Information, Freshwater fish, Live-bearers and killifish, Species, Swordtails

Green Swordtail (Xiphophorus hellerii)

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by Jason Matthews



The Green Swordtail is a popular freshwater fish species known for its distinctive, sword-like caudal fin extension. Whether you are a seasoned aquarist or just starting, this fascinating species is worth learning more about. 

In this article, we will delve into the world of the Green Swordtail, exploring its origin, appearance, size, behavior, and more. So, if you are interested in keeping this captivating species in your home aquarium, read on to discover all you need to know about the Green Swordtail.


Scientific Name: Xiphophorus hellerii
Common Names: Green Swordtail
Life Expectancy: 3-5 years
Adult Size: 10 cm


HabitatSlow-moving rivers, streams, and ponds
OriginCentral America
Care LevelEasy
Tank LevelBottom
Minimum Tank Size30 gallons
Water pH7.0-8.0
Water Temperature72-82°F (22-28°C)
Water Hardness5-15 dGH
Tank MatesCompatible with other peaceful fish, can be kept in a community tank with tetras, danios, and other livebearers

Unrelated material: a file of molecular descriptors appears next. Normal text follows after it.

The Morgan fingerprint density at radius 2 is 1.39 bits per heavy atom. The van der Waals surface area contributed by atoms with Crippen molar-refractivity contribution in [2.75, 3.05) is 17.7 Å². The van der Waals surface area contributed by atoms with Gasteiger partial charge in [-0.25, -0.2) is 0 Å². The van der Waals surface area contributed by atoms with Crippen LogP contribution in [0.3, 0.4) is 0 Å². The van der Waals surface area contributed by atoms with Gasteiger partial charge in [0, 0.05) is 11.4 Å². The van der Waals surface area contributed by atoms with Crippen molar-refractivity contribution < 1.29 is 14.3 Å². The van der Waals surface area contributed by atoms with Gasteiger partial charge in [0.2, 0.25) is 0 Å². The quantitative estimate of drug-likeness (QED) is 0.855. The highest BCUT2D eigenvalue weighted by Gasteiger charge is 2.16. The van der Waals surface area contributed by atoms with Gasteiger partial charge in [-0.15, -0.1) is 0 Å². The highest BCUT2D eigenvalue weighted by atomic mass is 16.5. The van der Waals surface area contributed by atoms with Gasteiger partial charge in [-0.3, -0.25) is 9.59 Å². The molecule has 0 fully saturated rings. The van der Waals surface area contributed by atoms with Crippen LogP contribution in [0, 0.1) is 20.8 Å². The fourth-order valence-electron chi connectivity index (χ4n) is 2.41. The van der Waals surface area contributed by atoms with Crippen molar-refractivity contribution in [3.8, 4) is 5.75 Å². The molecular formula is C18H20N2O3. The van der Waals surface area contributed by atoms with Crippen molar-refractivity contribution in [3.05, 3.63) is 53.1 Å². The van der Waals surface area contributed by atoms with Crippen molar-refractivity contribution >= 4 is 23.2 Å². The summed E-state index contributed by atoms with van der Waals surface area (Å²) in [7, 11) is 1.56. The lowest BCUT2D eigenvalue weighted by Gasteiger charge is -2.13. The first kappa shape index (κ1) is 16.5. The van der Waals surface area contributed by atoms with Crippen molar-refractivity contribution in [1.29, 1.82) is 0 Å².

Fun Fact Corner

These fish are well-known for their impressive courtship displays and vibrant personalities. Male Green Swordtails will perform intricate dance-like displays to entice a female mate during the breeding season. Flaring their fins, changing colors, and even “dancing” in front of the female are all examples of these displays. 


The Green Swordtail is a species that originated in Central America and is known to thrive in slow-moving rivers, streams, and ponds. It is native to warm, freshwater bodies in Mexico, Honduras, Guatemala, and Costa Rica. The Green Swordtail has been introduced to several other countries for ornamental purposes, but it is still most commonly found in its native Central American range. 

Appearance & Size

The Green Swordtail is easily identified by its vibrant green coloration and distinctive caudal fin extension, which resembles a sword. Aside from its bright green coloration, the species may have black, blue, or red colors, which can add visual interest to your home aquarium.